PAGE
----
In a convulsion of massive stupidity the likes of which the world has seldom (if ever) seen, a majority of American voters chose last night to burn down the house we all live in rather than work on repairs.
Understandably infuriated at the failure of cowardly and corrupt elected officials to protect them from the rapacity of private industry, they elected a rapacious industrialist as President of the United States. Republicans, who have been working for decades to streamline the process of concentrating wealth at the top by removing consumer protections and civil rights, will now proceed to hand the country right over to the corporations, taking the middleman out of the loop. Now Wall Street, Big Pharma and Big Oil can screw Americans with complete abandon.
The worst fears of George Orwell are now a distinct possibility. May this dark vision never come to pass! Nevertheless, the likelihood that it will indeed become reality forces us to imagine what we hope will not happen.
Look for the privatization of everything over the next months and years. As jobs continue to disappear due to automation, Americans will lose what little still remains of the tattered social safety net. Retirement will no longer be an option for those lucky enough to still have a job; the sad spectacle of tired elderly folks standing by the door at Wal-Mart will now be the best there is to hope for. Medical attention in America, already the most expensive and least efficient in the developed world, will now become completely unavailable to the majority. Life expectancy will decline, exacerbated by increased pollution from newly unregulated industry. Homeowners will become homeless, their houses bought up by investors to stand empty while families hit the streets.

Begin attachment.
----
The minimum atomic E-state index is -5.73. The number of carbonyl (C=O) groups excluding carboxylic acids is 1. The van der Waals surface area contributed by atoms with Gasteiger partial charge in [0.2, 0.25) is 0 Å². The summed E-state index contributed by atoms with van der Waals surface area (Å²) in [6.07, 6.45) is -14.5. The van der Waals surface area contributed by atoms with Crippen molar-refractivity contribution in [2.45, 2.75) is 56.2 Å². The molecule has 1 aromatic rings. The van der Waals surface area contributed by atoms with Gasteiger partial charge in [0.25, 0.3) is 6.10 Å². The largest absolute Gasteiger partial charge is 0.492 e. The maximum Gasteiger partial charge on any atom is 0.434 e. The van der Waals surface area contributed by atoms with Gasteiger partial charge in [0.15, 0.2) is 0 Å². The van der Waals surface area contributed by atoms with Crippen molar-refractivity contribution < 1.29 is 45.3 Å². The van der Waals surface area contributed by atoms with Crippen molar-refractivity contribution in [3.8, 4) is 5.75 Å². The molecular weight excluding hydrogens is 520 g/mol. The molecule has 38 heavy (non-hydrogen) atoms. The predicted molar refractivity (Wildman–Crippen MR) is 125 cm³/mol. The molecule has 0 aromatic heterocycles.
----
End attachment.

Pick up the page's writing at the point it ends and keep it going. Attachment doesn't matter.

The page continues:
As Americans who voted for Trump continue to lose their jobs, and start losing access to basic services and needs, it may begin to dawn on them that they made a terrible mistake. By then, it will be too late. Militarized police will round up the drifters and deliver them to private prisons.
As the prison population approaches 99%, it will age and die, leaving a brave new America, spacious and peasant-free, for the wealthiest few to enjoy. Automated farms and factories will provide their every need and want. For the rest of us, oblivion is better than slavery – except that even slavery allows for hope, while oblivion is permanent.
This is a very dark vision. The pessimism of Orwell’s 1984 was tempered by the continuation of life, however depressing. In the 20th century, a working population was necessary for the wealthy to enjoy a luxurious lifestyle. This is no longer the case. Wealthy conservatives have long dreamed of mass sterilization programs for the working poor. Think about the end of that road for a while.
I really hope all this is nothing more than feverish pessimism. I hoped Americans wouldn’t fall for the con job that was the Trump campaign, too. While there’s life, there’s still hope. I hope that America has a bright future for millions of Americans, even if there is no more labor for them to perform. I hope.